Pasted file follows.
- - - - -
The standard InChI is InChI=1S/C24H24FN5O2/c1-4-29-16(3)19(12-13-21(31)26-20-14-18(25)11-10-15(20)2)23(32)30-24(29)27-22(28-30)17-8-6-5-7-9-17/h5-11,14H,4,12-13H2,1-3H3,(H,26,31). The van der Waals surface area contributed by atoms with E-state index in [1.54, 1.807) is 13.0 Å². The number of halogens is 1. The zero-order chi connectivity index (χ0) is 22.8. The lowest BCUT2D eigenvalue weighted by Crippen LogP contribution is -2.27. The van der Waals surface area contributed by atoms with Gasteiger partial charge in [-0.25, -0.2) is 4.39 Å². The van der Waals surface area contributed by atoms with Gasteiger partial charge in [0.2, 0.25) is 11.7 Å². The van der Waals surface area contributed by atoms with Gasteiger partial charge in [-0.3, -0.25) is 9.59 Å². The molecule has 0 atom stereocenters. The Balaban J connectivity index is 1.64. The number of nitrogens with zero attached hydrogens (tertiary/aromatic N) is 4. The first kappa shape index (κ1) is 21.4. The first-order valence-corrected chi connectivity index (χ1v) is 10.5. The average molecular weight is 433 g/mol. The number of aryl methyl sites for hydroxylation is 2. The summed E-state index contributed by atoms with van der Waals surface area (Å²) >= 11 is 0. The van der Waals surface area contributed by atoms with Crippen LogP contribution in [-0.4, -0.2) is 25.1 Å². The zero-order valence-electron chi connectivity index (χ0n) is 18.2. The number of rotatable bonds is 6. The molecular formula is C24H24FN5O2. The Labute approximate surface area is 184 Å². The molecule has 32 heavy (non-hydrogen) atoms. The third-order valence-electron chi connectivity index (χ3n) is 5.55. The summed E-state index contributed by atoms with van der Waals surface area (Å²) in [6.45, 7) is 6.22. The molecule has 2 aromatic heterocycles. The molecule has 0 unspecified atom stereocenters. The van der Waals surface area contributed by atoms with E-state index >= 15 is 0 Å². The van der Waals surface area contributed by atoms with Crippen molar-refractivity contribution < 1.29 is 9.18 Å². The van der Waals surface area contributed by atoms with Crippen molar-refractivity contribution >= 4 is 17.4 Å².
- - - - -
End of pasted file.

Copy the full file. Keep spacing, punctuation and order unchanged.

The standard InChI is InChI=1S/C24H24FN5O2/c1-4-29-16(3)19(12-13-21(31)26-20-14-18(25)11-10-15(20)2)23(32)30-24(29)27-22(28-30)17-8-6-5-7-9-17/h5-11,14H,4,12-13H2,1-3H3,(H,26,31). The van der Waals surface area contributed by atoms with E-state index in [1.54, 1.807) is 13.0 Å². The number of halogens is 1. The zero-order chi connectivity index (χ0) is 22.8. The lowest BCUT2D eigenvalue weighted by Crippen LogP contribution is -2.27. The van der Waals surface area contributed by atoms with Gasteiger partial charge in [-0.25, -0.2) is 4.39 Å². The van der Waals surface area contributed by atoms with Gasteiger partial charge in [0.2, 0.25) is 11.7 Å². The van der Waals surface area contributed by atoms with Gasteiger partial charge in [-0.3, -0.25) is 9.59 Å². The molecule has 0 atom stereocenters. The Balaban J connectivity index is 1.64. The number of nitrogens with zero attached hydrogens (tertiary/aromatic N) is 4. The first kappa shape index (κ1) is 21.4. The first-order valence-corrected chi connectivity index (χ1v) is 10.5. The average molecular weight is 433 g/mol. The number of aryl methyl sites for hydroxylation is 2. The summed E-state index contributed by atoms with van der Waals surface area (Å²) >= 11 is 0. The van der Waals surface area contributed by atoms with Crippen LogP contribution in [-0.4, -0.2) is 25.1 Å². The zero-order valence-electron chi connectivity index (χ0n) is 18.2. The number of rotatable bonds is 6. The molecular formula is C24H24FN5O2. The Labute approximate surface area is 184 Å². The molecule has 32 heavy (non-hydrogen) atoms. The third-order valence-electron chi connectivity index (χ3n) is 5.55. The summed E-state index contributed by atoms with van der Waals surface area (Å²) in [6.45, 7) is 6.22. The molecule has 2 aromatic heterocycles. The molecule has 0 unspecified atom stereocenters. The van der Waals surface area contributed by atoms with E-state index >= 15 is 0 Å². The van der Waals surface area contributed by atoms with Crippen molar-refractivity contribution < 1.29 is 9.18 Å². The van der Waals surface area contributed by atoms with Crippen molar-refractivity contribution >= 4 is 17.4 Å².